6. Get a pet. I’m serious. Until we got our cats, going back to NC after a visit to our families was nothing but misery — but once we had two little fur friends waiting for us, “home” started to feel a little more like home.

To return to the title of this post, in my experience, the only real “cure” for homesickness is time. Hopefully, the rest of these suggestions will make the wait a bit easier. One other thought that might help? Homesickness only exists because the people and places you’re leaving behind are so well-loved. Reminding myself of this didn’t always work, but it’s worth a try :)

I would love to hear: Have you ever up and moved somewhere completely new? Have you ever experienced intense homesickness? If so, what helped you cure it?

P.S. I don’t have anything about friends on here because making friends was an entirely separate issue for us than curing homesickness. If you can believe it, it took us even longer :) Perpetually jealous of those, like my younger sister, who make friends at the drop of a hat!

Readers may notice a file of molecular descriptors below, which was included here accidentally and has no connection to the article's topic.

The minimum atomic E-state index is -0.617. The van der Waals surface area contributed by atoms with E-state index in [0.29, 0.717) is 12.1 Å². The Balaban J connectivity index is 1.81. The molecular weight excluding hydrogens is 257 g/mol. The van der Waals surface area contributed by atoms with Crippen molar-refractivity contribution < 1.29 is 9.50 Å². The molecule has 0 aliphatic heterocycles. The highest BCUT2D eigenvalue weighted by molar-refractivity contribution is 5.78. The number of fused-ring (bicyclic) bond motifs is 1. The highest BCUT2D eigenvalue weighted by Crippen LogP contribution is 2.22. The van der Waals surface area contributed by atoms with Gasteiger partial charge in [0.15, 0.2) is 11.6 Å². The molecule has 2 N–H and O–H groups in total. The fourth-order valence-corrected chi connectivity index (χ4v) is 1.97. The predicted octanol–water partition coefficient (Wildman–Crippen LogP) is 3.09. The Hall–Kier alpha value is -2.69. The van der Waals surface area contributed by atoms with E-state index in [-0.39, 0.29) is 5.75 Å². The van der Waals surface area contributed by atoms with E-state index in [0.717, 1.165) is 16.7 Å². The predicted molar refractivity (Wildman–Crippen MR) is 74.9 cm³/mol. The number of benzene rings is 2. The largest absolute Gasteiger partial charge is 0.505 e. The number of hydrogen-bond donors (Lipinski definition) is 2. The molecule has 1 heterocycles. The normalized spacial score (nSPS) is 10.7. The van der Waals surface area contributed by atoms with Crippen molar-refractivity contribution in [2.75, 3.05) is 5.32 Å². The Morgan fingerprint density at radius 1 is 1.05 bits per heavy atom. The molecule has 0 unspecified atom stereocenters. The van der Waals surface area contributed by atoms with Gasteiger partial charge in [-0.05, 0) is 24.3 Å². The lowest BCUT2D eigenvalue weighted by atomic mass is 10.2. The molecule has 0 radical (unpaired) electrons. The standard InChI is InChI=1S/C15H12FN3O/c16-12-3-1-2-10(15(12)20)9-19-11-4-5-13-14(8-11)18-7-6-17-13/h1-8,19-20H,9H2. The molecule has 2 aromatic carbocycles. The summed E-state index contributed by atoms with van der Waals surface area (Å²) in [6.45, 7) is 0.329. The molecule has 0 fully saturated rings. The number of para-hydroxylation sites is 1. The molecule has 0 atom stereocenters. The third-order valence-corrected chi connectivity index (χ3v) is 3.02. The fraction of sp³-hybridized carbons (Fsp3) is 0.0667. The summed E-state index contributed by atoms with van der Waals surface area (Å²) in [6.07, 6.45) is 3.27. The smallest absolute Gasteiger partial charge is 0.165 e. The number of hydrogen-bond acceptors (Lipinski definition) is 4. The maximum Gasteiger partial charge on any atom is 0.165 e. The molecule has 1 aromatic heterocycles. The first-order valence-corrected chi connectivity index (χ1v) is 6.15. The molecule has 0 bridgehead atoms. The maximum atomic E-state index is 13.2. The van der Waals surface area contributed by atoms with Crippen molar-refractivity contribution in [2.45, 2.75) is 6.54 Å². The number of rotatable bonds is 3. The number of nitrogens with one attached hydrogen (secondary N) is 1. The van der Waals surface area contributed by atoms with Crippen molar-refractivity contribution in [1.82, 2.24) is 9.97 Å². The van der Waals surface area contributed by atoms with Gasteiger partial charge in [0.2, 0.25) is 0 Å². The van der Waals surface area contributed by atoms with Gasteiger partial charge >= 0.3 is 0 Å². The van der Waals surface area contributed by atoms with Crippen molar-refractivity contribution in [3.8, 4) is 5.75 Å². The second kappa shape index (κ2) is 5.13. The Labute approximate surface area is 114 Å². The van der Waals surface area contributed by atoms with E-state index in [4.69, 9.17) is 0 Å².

22 Responses to “The cure for homesickness”

  1. These are such great tips, Emily, and I love your honesty about how they’re easier said than done. I keep telling Dave that the longer it takes him to get here, the higher the likelihood that I just break down and get a pet :)

  2. I love this post, and thank you for being so honest and open about your homesickness. It can be hard! Right after college (almost five years ago), I moved from NC to Washington DC for a job. I’m pretty extroverted and I love meeting new people, which I’m thankful for – so I really never had much homesickness. I actually think I get a more homesick for NC now, five years later, than I was for the first four years of living here! Finding a church and finding ways to meet new people (especially since I was single) are crucial to being content in a new place, and luckily, DC has so many things to offer. I very much affirm your suggestion to get out there and try new things & meet new people – very few days go by that I don’t try something new or meet someone new!